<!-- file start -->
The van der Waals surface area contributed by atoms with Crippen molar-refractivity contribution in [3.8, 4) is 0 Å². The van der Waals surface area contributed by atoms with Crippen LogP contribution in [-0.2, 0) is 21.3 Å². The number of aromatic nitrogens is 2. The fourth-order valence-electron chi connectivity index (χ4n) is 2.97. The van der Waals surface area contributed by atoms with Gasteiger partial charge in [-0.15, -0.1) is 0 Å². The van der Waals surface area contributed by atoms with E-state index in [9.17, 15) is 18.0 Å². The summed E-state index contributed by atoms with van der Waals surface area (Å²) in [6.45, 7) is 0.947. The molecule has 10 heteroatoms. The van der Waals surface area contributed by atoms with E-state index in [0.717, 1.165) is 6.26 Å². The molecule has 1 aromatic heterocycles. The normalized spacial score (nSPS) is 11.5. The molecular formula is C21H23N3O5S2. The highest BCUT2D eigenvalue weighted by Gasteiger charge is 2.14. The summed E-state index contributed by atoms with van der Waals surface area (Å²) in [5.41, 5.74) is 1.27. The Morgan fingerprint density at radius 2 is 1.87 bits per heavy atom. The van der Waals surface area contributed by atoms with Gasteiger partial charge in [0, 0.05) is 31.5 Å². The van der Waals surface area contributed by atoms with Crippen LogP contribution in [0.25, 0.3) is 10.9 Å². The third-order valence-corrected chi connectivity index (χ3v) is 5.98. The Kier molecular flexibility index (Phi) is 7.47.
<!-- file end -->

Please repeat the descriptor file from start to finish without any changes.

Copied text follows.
The van der Waals surface area contributed by atoms with Crippen molar-refractivity contribution in [3.8, 4) is 0 Å². The van der Waals surface area contributed by atoms with Crippen LogP contribution in [-0.2, 0) is 21.3 Å². The number of aromatic nitrogens is 2. The fourth-order valence-electron chi connectivity index (χ4n) is 2.97. The van der Waals surface area contributed by atoms with Gasteiger partial charge in [-0.15, -0.1) is 0 Å². The van der Waals surface area contributed by atoms with E-state index in [9.17, 15) is 18.0 Å². The summed E-state index contributed by atoms with van der Waals surface area (Å²) in [6.45, 7) is 0.947. The molecule has 10 heteroatoms. The van der Waals surface area contributed by atoms with E-state index in [0.717, 1.165) is 6.26 Å². The molecule has 1 aromatic heterocycles. The normalized spacial score (nSPS) is 11.5. The molecular formula is C21H23N3O5S2. The highest BCUT2D eigenvalue weighted by Gasteiger charge is 2.14. The summed E-state index contributed by atoms with van der Waals surface area (Å²) in [5.41, 5.74) is 1.27. The Morgan fingerprint density at radius 2 is 1.87 bits per heavy atom. The van der Waals surface area contributed by atoms with Gasteiger partial charge in [0, 0.05) is 31.5 Å². The van der Waals surface area contributed by atoms with Crippen LogP contribution in [0.25, 0.3) is 10.9 Å². The third-order valence-corrected chi connectivity index (χ3v) is 5.98. The Kier molecular flexibility index (Phi) is 7.47.